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The primary purpose of punctuation is to ensure the clarity and readability of writing. Punctuation clarifies sentence structure, separating some words and grouping others. It adds meaning to written words and guides the understanding of readers as they move through sentences. Often people advise that commas are used as a "pause" or a "breath" in a sentence, but that's not really all that helpful in providing technical rules or guidelines. And there are, in fact, some fairly technical rules and guidelines when it comes to using the comma usage.

“Sub” is a Latin prefix meaning “beneath.” A subordinate is an individual who is lower in rank than someone else. A subway is a transport system that’s underground. A submarine travels below the surface of the water. A subcompact is a car that is even smaller than a compact car. You get the idea.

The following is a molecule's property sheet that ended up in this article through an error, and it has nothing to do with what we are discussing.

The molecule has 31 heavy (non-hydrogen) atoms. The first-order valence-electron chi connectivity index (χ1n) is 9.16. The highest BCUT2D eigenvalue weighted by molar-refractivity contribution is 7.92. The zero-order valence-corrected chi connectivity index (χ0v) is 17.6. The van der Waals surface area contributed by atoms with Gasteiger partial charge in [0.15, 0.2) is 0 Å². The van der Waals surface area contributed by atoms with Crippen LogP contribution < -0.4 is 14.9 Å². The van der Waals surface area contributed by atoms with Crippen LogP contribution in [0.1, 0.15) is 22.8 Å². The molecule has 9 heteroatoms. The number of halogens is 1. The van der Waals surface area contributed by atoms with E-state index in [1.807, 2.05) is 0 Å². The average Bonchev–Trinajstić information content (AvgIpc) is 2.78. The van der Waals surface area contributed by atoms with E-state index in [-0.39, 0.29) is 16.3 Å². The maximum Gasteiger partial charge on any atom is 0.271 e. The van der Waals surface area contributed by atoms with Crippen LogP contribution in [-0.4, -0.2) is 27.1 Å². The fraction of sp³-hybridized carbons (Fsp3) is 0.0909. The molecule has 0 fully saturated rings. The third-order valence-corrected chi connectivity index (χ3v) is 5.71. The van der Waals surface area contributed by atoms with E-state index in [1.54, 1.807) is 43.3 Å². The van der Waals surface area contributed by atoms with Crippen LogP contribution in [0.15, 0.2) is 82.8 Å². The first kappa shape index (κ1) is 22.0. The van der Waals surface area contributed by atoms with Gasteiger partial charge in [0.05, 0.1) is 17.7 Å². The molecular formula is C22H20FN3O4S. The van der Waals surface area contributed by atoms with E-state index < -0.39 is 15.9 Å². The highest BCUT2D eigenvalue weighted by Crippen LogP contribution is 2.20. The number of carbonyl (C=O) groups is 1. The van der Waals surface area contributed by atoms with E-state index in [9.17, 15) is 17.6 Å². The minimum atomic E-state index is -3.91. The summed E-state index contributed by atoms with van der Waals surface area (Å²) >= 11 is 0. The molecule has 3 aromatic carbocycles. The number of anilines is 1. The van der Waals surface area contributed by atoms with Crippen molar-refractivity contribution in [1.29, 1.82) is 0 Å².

One technique for fixing a comma splice is to take the simple step of exchanging the comma for a period or a semicolon or a colon. Each of these three punctuation marks is accepted by grammarians as strong enough to mediate between two sentences. But what messages are writers sending when they use one of these punctuation marks versus another?

In my last blog, I wrote about the comma splice and the three possible corrections writers can apply. But it’s worth taking the time to examine those solutions in more detail.

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